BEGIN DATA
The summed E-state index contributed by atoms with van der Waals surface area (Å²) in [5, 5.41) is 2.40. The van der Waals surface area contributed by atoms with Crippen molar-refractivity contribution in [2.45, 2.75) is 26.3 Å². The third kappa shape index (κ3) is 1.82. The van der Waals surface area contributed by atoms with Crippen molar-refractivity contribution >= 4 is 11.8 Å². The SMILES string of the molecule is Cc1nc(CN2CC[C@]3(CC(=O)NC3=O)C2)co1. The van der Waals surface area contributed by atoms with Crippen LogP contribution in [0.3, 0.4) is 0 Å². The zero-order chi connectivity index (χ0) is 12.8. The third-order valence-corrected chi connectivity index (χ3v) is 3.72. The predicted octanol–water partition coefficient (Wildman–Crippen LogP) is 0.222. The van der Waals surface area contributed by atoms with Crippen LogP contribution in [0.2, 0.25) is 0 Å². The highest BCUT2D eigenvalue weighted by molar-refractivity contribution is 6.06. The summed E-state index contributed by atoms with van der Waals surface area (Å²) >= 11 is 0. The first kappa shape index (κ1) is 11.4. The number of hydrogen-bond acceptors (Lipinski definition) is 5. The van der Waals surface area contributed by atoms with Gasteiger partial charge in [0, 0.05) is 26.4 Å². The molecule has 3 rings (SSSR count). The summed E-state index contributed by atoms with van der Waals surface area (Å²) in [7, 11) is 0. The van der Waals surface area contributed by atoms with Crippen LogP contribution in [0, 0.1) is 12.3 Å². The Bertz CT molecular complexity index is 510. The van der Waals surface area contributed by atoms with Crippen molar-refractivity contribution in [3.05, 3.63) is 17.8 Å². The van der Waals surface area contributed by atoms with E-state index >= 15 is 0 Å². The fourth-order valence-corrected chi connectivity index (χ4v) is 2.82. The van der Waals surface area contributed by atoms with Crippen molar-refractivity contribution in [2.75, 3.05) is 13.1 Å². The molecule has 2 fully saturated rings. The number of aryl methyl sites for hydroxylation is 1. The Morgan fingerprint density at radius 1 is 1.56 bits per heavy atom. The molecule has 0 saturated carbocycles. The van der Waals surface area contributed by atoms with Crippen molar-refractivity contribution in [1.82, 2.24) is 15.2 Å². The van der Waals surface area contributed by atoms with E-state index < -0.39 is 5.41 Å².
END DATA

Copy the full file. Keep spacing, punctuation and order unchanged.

The summed E-state index contributed by atoms with van der Waals surface area (Å²) in [5, 5.41) is 2.40. The van der Waals surface area contributed by atoms with Crippen molar-refractivity contribution in [2.45, 2.75) is 26.3 Å². The third kappa shape index (κ3) is 1.82. The van der Waals surface area contributed by atoms with Crippen molar-refractivity contribution >= 4 is 11.8 Å². The SMILES string of the molecule is Cc1nc(CN2CC[C@]3(CC(=O)NC3=O)C2)co1. The van der Waals surface area contributed by atoms with Crippen LogP contribution in [0.3, 0.4) is 0 Å². The zero-order chi connectivity index (χ0) is 12.8. The third-order valence-corrected chi connectivity index (χ3v) is 3.72. The predicted octanol–water partition coefficient (Wildman–Crippen LogP) is 0.222. The van der Waals surface area contributed by atoms with Crippen LogP contribution in [0.2, 0.25) is 0 Å². The highest BCUT2D eigenvalue weighted by molar-refractivity contribution is 6.06. The summed E-state index contributed by atoms with van der Waals surface area (Å²) >= 11 is 0. The first kappa shape index (κ1) is 11.4. The number of hydrogen-bond acceptors (Lipinski definition) is 5. The van der Waals surface area contributed by atoms with Gasteiger partial charge in [0, 0.05) is 26.4 Å². The molecule has 3 rings (SSSR count). The summed E-state index contributed by atoms with van der Waals surface area (Å²) in [7, 11) is 0. The van der Waals surface area contributed by atoms with Crippen LogP contribution in [0, 0.1) is 12.3 Å². The Bertz CT molecular complexity index is 510. The van der Waals surface area contributed by atoms with Crippen molar-refractivity contribution in [3.05, 3.63) is 17.8 Å². The van der Waals surface area contributed by atoms with E-state index >= 15 is 0 Å². The fourth-order valence-corrected chi connectivity index (χ4v) is 2.82. The van der Waals surface area contributed by atoms with Crippen molar-refractivity contribution in [2.75, 3.05) is 13.1 Å². The molecule has 2 fully saturated rings. The number of aryl methyl sites for hydroxylation is 1. The Morgan fingerprint density at radius 1 is 1.56 bits per heavy atom. The molecule has 0 saturated carbocycles. The van der Waals surface area contributed by atoms with Crippen molar-refractivity contribution in [1.82, 2.24) is 15.2 Å². The van der Waals surface area contributed by atoms with E-state index < -0.39 is 5.41 Å².